Yes, Bernie Sanders supporters are more liberal than Hillary Clinton supporters. In general.
But they’re not much more liberal. And when you examine the nature of Senator Sanders’s support, ideology does not appear to be the most important division. Group loyalties seem more crucial to his success. For Sanders so far in the 2016 presidential race, demographics are destiny.
Sanders personally is running to the left of former Secretary of State Clinton on many big issues, of course. From his support for free college tuition to his proposal of Medicare for all, he’s an avatar of democratic socialism.
Many Bernieites thrill to that. In interviews, young Sanders voters virtually never fail to mention the free college thing, for instance.
But is it the foundation of his appeal? Two political scientists called that into question last week with an analysis of election data they said showed that Sanders voters were less likely than Clinton voters to favor such liberal policies as a higher minimum wage, increased government spending on health care, and bigger government fueled by higher taxes.
“It is quite a stretch to view these people as the vanguard of a new, social-democratic-trending Democratic Party,” wrote Christopher Achen of Princeton University and Larry Bartels of Vanderbilt University in a New York Times opinion piece.
This caused something of a tempest in a tea party pot among pundits and election data scientists. Using the same American National Election Studies data set, two other political scientists came up with a different answer.
Writing today at The Washington Post’s Monkey Cage blog, Christopher Hare of the University of California, Davis, and Robert Lupton of Michigan State University say that if you look only at Sanders supporters who are Democrats and independents, stripping out those who identify as Republicans, Sanders backers are in fact to the left of Clinton voters on a host of issues.
“The differences aren’t substantial, but they are consistent,” the pair write. “For instance, 87 percent of Sanders supporters are in favor of raising the minimum wage, while 79 percent of Clinton supporters [favor that as well].”
Gap on ideology not huge
That’s a significant difference in academic terms. But is it a significant difference in political terms? That’s a whole different question. Only 40 percent of Republican voters favor raising the minimum wage, according to an Associated Press poll from earlier this year. Against that partisan gap, the difference between Sanders and Clinton voters on the issue seems marginal.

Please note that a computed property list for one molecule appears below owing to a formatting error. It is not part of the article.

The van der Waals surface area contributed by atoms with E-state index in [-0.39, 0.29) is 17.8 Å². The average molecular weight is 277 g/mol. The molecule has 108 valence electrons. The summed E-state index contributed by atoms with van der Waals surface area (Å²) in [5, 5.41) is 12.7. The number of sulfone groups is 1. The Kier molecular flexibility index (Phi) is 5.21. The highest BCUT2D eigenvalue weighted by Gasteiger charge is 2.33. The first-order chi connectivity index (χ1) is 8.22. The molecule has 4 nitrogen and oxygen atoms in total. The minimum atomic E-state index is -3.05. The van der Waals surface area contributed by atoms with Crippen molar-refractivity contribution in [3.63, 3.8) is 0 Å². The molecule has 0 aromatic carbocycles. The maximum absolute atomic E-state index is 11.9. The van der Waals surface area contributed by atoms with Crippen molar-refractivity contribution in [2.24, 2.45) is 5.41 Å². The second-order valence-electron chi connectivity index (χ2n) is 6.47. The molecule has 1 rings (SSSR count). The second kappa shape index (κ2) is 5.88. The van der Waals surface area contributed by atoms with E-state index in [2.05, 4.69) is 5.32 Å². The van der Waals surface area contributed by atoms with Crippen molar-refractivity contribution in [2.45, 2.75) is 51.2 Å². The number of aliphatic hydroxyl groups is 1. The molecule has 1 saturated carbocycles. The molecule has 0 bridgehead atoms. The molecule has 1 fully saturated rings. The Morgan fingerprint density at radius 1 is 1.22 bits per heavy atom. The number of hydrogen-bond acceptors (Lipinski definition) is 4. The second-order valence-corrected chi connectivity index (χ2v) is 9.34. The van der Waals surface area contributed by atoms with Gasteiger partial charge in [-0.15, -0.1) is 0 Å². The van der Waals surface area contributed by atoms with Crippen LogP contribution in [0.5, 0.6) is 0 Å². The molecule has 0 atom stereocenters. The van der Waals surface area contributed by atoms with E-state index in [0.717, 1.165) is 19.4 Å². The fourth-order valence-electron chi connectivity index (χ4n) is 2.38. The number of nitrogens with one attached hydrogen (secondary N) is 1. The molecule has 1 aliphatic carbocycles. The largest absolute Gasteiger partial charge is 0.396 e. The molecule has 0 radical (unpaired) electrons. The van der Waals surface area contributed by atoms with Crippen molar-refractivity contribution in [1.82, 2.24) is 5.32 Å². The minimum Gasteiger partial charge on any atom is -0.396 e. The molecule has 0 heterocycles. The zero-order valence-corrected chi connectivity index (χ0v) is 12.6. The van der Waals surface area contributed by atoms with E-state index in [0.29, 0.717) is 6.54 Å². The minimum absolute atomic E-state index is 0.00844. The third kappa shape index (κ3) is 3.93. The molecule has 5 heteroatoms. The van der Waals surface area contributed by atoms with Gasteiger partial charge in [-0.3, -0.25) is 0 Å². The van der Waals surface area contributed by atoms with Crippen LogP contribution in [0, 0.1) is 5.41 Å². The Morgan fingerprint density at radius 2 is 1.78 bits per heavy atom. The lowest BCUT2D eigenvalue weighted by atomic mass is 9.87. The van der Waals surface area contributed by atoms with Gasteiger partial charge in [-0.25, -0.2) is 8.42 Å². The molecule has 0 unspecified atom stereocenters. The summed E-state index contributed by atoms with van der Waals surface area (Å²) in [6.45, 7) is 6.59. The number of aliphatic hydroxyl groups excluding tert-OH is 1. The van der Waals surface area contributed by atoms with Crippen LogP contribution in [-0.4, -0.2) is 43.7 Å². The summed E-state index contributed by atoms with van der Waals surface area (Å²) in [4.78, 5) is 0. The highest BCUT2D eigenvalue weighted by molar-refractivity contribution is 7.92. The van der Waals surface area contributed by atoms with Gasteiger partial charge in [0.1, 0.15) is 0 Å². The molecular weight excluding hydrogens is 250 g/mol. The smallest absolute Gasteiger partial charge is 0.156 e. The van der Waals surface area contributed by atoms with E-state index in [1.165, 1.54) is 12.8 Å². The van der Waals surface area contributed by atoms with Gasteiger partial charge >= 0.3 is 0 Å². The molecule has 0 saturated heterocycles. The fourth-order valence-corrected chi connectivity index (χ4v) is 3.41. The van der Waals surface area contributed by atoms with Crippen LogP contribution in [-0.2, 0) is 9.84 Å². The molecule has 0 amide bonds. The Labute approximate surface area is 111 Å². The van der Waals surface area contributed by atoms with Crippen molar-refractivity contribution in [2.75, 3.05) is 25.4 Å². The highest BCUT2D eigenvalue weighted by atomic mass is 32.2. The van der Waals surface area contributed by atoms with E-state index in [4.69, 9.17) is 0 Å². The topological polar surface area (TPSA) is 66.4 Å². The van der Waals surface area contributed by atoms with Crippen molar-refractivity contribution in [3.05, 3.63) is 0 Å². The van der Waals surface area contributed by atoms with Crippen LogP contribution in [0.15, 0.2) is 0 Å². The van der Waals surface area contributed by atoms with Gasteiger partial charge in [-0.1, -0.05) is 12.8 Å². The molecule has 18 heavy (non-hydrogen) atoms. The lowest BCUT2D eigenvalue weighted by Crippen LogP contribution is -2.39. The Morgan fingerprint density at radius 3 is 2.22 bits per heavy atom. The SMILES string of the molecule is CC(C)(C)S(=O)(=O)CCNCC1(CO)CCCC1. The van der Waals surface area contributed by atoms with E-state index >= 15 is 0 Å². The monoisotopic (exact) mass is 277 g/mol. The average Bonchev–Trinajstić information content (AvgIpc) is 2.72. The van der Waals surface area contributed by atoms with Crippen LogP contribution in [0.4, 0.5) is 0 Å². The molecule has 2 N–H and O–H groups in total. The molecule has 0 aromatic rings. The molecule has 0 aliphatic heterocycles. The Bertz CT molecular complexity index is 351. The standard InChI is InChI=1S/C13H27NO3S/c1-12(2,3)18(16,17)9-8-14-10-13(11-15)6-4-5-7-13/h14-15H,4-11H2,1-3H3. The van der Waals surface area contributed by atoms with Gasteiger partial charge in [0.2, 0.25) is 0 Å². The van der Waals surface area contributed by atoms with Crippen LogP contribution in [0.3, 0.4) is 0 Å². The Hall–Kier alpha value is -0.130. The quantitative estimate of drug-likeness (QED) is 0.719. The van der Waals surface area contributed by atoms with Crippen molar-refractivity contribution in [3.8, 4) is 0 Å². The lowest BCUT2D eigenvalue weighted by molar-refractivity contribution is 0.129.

Pew Research took a deep dive into this question in March and their results show Sanders and Clinton supporters fairly close on most issues, but differing widely with the supporters of Republican GOP candidates. (The biggest Sanders-Clinton split was on the question of whether the “economic system favors powerful interests.” Ninety-one percent of Sanders backers agreed with this statement, as opposed to 73 percent of Clinton voters.)
Meanwhile, exit polls show that liberals haven’t always had Bernie’s back in state primaries. Their support is highly correlated with whomever won the state in question. In West Virginia, where Sanders won big, he carried liberals by 53 to 41 percent. In Pennsylvania, which went for Clinton, she won liberals by 56 to 43.
Crunching all the state numbers, Achen and Bartels calculate that through the end of April Sanders did about 9 percentage points better among liberals than among moderates. They argue that his performance among demographic groups was a much greater predictor of his success (or lack thereof) than his performance among ideologies.
For instance, during that same time period Sanders did 11 points better among men than among women. He performed 18 points better among whites than among minorities.
How much an anti-Clinton phenomenon?
“Commentators who have been ready and willing to attribute Donald Trump’s success to anger, authoritarianism, or racism rather than policy issues have taken little note of the extent to which Mr. Sanders’s support is concentrated not among liberal ideologues but among disaffected white men,” wrote Mr. Achen and Mr. Bartels.
The biggest split among Sanders and Clinton voters may be over the matter of party identification. Bernie did 28 percentage points better among Democratic-leaning independents than he did among registered Democrats. Unlike the case with ideology, this split does not vary that much depending on which candidate won a state primary. Clinton usually carries Democratic stalwarts however she does in the primary as a whole.
But Democratic-leaning independents are a good-sized chunk of the electorate. About one-third of US voters identify as independent, and one-third of them are really Democrats who just don’t like labels. Sanders has dominated with these voters virtually everywhere.
After Clinton wins the nomination, will weaker partisan identity cause Bernieites to stay home in November? That’s a question that probably keeps at least some Clinton strategists awake at night. Parties usually come together behind their general election candidate, no matter how divisive the primary season that came before. But “usually” is not the same as “always,” and it is possible that a substantial part of the pro-Sanders vote is a Democratic-leaning anti-Clinton vote. If that’s the case, it could spell big trouble for the former secretary of State in the fall.